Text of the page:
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When the British warrior queen,
Bleeding from the Roman rods, Sought, with an indignant mien,
Counsel of her country's gods ; Sage beneath the spreading oak
Sat the Druid, hoary chief; Every burning word he spoke
Full of rage and full of grief. Princess ! if our aged eyes
Weep upon thy matchless wrongs, 'Tis because resentment ties
All the terrors of our tongues. Rome shall perish-write that word
In the blood that she has spilt ; Perish, hopeless and abhorred,
Deep in ruin as in guilt. Rome, for empire far renowned,
Tramples on a thousand states ; Soon her pride shall kiss the ground
Hark! the Gaul is at her gates ! Other Romans shall arise,
Heedless of a soldier's name; Sounds, not arms, shall win the prize,
Harmony the path to fame.
Then the progeny that springs
From the forests of our land, Armed with thunder, clad with wings,
Shall a wider world command.
Regions Cæsar never knew
Thy posterity shall sway ;
None invincible as they.
Such the bard's prophetic words,
Pregnant with celestial fire,
Of his sweet but awful lyre.
Felt them in her bosom glow :
Dying, hurled them at the foe.
Ruffians, pitiless as proud,
Heaven awards the vengeance
Shame and ruin wait for you.
THE NIGHTINGALE AND GLOW.WORM.
A NIGHTINGALE, that all day long
“ Did you admire my lamp," quoth he,
The songster heard his short oration,
Hence jarring sectaries may learn
Those Christians best deserve the name
FAREWELL TO ANNA'S GRAVE.
I wish I was where Anna lies,
hour affection cries,
I lost my all; and life has proved Since that sad hgur a dreary void,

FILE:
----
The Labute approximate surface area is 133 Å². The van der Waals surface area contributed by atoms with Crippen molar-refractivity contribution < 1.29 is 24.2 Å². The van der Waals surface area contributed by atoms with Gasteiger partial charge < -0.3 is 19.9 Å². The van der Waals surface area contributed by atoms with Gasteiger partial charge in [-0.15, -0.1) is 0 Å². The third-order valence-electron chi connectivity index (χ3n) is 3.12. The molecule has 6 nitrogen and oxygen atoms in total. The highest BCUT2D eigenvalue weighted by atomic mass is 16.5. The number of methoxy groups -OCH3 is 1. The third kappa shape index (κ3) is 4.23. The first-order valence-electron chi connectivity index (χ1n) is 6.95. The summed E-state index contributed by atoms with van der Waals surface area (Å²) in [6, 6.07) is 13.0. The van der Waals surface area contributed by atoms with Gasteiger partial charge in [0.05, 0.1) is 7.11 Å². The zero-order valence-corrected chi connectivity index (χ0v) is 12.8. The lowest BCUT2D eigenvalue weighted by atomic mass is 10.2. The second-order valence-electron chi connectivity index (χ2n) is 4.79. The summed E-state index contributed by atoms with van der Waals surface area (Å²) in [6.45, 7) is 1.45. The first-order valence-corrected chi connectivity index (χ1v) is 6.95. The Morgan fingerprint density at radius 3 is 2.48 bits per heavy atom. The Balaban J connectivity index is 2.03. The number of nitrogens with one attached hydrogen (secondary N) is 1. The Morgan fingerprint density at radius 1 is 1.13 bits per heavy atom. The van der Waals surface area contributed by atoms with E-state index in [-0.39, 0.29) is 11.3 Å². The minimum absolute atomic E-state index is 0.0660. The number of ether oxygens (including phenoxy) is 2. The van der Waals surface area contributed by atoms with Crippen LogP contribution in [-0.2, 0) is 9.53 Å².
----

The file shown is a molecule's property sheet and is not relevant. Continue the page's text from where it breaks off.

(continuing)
A waste unlovely and unloved.
But who, when I am turned to clay,
Shall duly to her grave repair, And pluck the ragged moss away,
And weeds that have no business there?
And who with pious hand shall bring
The flowers she cherished, snow-drops cold, And violets that unheeded spring,
To scatter o'er her hallowed mould ?
And who, while memory loves to dwell
Upon her name for ever dear,
And pour the bitter, bitter tear?
I did it; and would Fate allow,
Should visit still, should still deplore; But health and strength have left me now,
And I, alas ! can weep no more.
Take then, sweet maid, this simple strain,
The last I offer at thy shrine;
And all thy memory fade with mine.
And can thy soft persuasive look,
Thy voice that might with music vie, Thy air, that every gazer took, • Thy matchless eloquence of eye,
Thy spirits frolicksome as good,
Thy courage by no ills dismayed, Thy patience by no wrongs subdued,
Thy gay good humour,-can they fade?
Perhaps ;-but sorrow dims my eye:
Cold turf, which I no more must view, Dear name, which I no more must sigh,
A long, a last, a sad adieu.
THE DYING GLADIATOR.
Bowed low and full of death, his head declines,
Think not, with terror heaves that sinewy breast!
Unfeared is now that cord, which oft ensnared
foe!” Vain hope! the streams of life-blood fast descend ; That giant arm's up-bearing strength must bend : Yet shall he scorn, procumbnet to betray One dastard sign of anguish or dismay, With one weak plaint to shame his parting breath, In pangs sublime, magnificent in death.
But his were deeds unchronicled ;-his tomb No patriot wreaths adorn ;-to cheer his doom,